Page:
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Philippine Catholic universities help displaced children

Institutions in Manila, Cebu agree to give shelter and educate 100 children affected by insurgency in Mindanao
Philippine Catholic universities help displaced children

Students and teachers from the University of Santo Tomas welcome displaced tribal people from the southern Philippine region of Mindanao to the school campus in Manila on Sept. 10. (Photo by Mark Saludes)

Published: September 14, 2018 03:58 AM GMT
Updated: September 14, 2018 04:26 AM GMT

Displaced tribal children from the southern Philippines have found sanctuary in two prestigious Catholic universities.

The University of Santo Tomas (UST) in Manila and the University of San Jose Recoletos in Cebu have said they will ensure about 100 children displaced by anti-insurgency operations are provided with accommodation and an education.

Dominican priest Pablo Tiong, vice rector of UST, said the church "understands the ordeal of the tribal students" whose education has been interrupted by war.

At least 60 tribal children from community schools in the southern region of Mindanao will stay in the Dominican-run seminary in Manila while taking classes at the university.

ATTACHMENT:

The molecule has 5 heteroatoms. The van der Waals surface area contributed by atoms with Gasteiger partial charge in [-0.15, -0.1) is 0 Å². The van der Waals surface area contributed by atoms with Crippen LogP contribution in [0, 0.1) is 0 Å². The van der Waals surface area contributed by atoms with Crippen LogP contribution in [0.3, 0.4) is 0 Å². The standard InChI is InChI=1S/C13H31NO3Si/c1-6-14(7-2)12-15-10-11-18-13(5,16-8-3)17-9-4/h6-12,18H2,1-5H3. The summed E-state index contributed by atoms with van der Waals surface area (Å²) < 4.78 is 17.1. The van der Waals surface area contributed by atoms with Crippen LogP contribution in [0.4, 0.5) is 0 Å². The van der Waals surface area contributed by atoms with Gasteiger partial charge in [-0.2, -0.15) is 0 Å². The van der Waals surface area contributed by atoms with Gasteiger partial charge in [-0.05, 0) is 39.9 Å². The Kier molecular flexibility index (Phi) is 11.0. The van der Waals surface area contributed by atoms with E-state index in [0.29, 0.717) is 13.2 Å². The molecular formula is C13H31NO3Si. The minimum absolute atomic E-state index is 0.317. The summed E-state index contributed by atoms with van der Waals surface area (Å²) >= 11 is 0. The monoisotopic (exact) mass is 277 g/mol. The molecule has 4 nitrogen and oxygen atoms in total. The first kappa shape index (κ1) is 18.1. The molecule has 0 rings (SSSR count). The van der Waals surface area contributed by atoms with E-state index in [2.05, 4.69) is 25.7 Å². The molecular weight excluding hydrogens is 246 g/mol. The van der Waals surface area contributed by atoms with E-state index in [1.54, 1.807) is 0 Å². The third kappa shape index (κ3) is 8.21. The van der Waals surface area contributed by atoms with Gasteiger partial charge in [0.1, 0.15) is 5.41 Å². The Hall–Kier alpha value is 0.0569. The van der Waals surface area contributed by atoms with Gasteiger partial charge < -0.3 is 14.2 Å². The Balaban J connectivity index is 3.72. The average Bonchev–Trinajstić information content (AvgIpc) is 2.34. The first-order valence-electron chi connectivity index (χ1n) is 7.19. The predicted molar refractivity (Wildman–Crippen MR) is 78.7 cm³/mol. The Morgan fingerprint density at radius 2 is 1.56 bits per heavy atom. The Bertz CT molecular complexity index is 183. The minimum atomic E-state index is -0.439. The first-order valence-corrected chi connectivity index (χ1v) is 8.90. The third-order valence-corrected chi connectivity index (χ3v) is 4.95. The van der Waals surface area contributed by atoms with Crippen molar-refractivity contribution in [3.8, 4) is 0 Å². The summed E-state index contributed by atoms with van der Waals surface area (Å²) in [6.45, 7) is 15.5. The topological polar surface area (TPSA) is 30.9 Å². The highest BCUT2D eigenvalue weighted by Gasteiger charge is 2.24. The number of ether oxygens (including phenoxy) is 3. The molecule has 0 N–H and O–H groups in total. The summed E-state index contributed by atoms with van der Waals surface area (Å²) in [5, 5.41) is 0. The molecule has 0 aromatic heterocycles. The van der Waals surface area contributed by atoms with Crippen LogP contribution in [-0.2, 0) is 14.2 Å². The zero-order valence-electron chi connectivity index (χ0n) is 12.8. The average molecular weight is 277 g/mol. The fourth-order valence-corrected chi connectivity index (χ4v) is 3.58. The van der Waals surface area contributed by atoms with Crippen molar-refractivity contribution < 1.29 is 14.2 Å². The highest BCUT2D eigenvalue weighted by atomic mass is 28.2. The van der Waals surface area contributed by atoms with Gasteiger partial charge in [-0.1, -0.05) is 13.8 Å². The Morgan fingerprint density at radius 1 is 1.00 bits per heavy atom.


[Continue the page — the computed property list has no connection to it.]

Father Tiong said the university would always be open to tribal people.

In the central Philippine city of Cebu, 32 tribal children are staying at the University of San Jose Recoletos campus of the Augustinian Recollects.

Archbishop Jose Palma of Cebu has placed the children with the religious congregation as he expressed sadness over "violations and abuses" that tribal people in Mindanao face.

The prelate said their situation "should be a concern not only for our rural missionaries working in mountain villages ... but should also be ours."  

Archbishop Palma said working with tribal people is "a Catholic response to the call of our beloved Pope Francis to care for our brothers and sisters on the peripheries of society."

Volunteer teachers from both universities will work with the children.

Brother Takoy Jakosalem said learning modules will keep an "indigenous curriculum" and "psychosocial sessions" will be included to help the children cope with the trauma of conflict.

"These children and their families are currently displaced. They fled their communities to seek safety because of armed conflict in Mindanao," said Jong Monzon of the Save Our Schools Network.

The organization has documented at least 57 tribal schools that were forcibly closed because of the reported presence of soldiers in tribal communities.

Piya Macliing Malayao, secretary-general of tribal group Katribu, said the imposition of martial law in Mindanao has created more disruption to indigenous communities and tribal schools.

According to Katribu, 26,000 tribal people, including about 3,000 schoolchildren, have been affected by conflict since 2016.

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